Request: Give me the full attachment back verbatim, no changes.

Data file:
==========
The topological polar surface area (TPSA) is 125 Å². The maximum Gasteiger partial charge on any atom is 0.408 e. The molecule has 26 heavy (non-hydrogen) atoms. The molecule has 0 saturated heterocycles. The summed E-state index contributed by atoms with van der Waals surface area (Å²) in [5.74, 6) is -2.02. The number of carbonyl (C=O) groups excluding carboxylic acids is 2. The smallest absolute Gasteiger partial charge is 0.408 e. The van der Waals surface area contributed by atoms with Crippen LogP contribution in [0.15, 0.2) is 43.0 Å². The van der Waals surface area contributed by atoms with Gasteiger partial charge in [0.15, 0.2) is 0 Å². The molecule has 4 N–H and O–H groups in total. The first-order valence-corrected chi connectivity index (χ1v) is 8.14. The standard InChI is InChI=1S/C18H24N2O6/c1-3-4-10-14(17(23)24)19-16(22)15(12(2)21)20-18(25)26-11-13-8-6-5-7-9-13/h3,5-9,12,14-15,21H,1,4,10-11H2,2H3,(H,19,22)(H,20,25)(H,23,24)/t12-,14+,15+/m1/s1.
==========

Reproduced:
The topological polar surface area (TPSA) is 125 Å². The maximum Gasteiger partial charge on any atom is 0.408 e. The molecule has 26 heavy (non-hydrogen) atoms. The molecule has 0 saturated heterocycles. The summed E-state index contributed by atoms with van der Waals surface area (Å²) in [5.74, 6) is -2.02. The number of carbonyl (C=O) groups excluding carboxylic acids is 2. The smallest absolute Gasteiger partial charge is 0.408 e. The van der Waals surface area contributed by atoms with Crippen LogP contribution in [0.15, 0.2) is 43.0 Å². The van der Waals surface area contributed by atoms with Gasteiger partial charge in [0.15, 0.2) is 0 Å². The molecule has 4 N–H and O–H groups in total. The first-order valence-corrected chi connectivity index (χ1v) is 8.14. The standard InChI is InChI=1S/C18H24N2O6/c1-3-4-10-14(17(23)24)19-16(22)15(12(2)21)20-18(25)26-11-13-8-6-5-7-9-13/h3,5-9,12,14-15,21H,1,4,10-11H2,2H3,(H,19,22)(H,20,25)(H,23,24)/t12-,14+,15+/m1/s1.